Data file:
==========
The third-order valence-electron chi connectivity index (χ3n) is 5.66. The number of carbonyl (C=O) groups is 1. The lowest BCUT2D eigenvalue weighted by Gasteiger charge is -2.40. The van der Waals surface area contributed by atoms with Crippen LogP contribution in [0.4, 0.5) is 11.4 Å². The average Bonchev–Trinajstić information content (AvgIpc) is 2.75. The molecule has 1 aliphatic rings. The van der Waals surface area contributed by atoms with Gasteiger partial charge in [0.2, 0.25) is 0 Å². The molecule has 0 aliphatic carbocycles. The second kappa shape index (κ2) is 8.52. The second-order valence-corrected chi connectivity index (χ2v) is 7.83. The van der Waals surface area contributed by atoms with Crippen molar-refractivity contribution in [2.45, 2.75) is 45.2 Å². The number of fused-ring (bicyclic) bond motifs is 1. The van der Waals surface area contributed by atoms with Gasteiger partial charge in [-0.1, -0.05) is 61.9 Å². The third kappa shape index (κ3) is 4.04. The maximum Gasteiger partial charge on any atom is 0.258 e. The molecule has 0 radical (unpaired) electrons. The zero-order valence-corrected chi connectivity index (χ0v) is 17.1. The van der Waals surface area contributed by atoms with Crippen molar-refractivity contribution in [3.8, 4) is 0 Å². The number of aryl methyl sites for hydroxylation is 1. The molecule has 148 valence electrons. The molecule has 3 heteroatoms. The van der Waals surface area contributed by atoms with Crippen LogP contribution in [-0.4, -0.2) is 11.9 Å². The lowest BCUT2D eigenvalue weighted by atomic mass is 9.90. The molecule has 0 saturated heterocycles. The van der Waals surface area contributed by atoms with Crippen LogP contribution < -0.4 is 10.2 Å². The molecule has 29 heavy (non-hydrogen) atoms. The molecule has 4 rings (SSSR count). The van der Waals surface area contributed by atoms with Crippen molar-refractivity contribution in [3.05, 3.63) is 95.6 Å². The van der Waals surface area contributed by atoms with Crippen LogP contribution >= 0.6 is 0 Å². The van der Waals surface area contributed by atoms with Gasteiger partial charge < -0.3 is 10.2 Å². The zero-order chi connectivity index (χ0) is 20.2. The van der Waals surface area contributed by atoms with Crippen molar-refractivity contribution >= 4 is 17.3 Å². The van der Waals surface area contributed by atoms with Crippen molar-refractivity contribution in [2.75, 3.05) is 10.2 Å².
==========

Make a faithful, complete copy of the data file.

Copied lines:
The third-order valence-electron chi connectivity index (χ3n) is 5.66. The number of carbonyl (C=O) groups is 1. The lowest BCUT2D eigenvalue weighted by Gasteiger charge is -2.40. The van der Waals surface area contributed by atoms with Crippen LogP contribution in [0.4, 0.5) is 11.4 Å². The average Bonchev–Trinajstić information content (AvgIpc) is 2.75. The molecule has 1 aliphatic rings. The van der Waals surface area contributed by atoms with Gasteiger partial charge in [0.2, 0.25) is 0 Å². The molecule has 0 aliphatic carbocycles. The second kappa shape index (κ2) is 8.52. The second-order valence-corrected chi connectivity index (χ2v) is 7.83. The van der Waals surface area contributed by atoms with Crippen molar-refractivity contribution in [2.45, 2.75) is 45.2 Å². The number of fused-ring (bicyclic) bond motifs is 1. The van der Waals surface area contributed by atoms with Gasteiger partial charge in [-0.1, -0.05) is 61.9 Å². The third kappa shape index (κ3) is 4.04. The maximum Gasteiger partial charge on any atom is 0.258 e. The molecule has 0 radical (unpaired) electrons. The zero-order valence-corrected chi connectivity index (χ0v) is 17.1. The van der Waals surface area contributed by atoms with Crippen molar-refractivity contribution in [3.8, 4) is 0 Å². The number of aryl methyl sites for hydroxylation is 1. The molecule has 148 valence electrons. The molecule has 3 heteroatoms. The van der Waals surface area contributed by atoms with Crippen LogP contribution in [-0.4, -0.2) is 11.9 Å². The lowest BCUT2D eigenvalue weighted by atomic mass is 9.90. The molecule has 0 saturated heterocycles. The van der Waals surface area contributed by atoms with Crippen LogP contribution < -0.4 is 10.2 Å². The molecule has 29 heavy (non-hydrogen) atoms. The molecule has 4 rings (SSSR count). The van der Waals surface area contributed by atoms with Crippen molar-refractivity contribution in [3.05, 3.63) is 95.6 Å². The van der Waals surface area contributed by atoms with Crippen LogP contribution >= 0.6 is 0 Å². The van der Waals surface area contributed by atoms with Gasteiger partial charge < -0.3 is 10.2 Å². The zero-order chi connectivity index (χ0) is 20.2. The van der Waals surface area contributed by atoms with Crippen molar-refractivity contribution >= 4 is 17.3 Å². The van der Waals surface area contributed by atoms with Crippen molar-refractivity contribution in [2.75, 3.05) is 10.2 Å².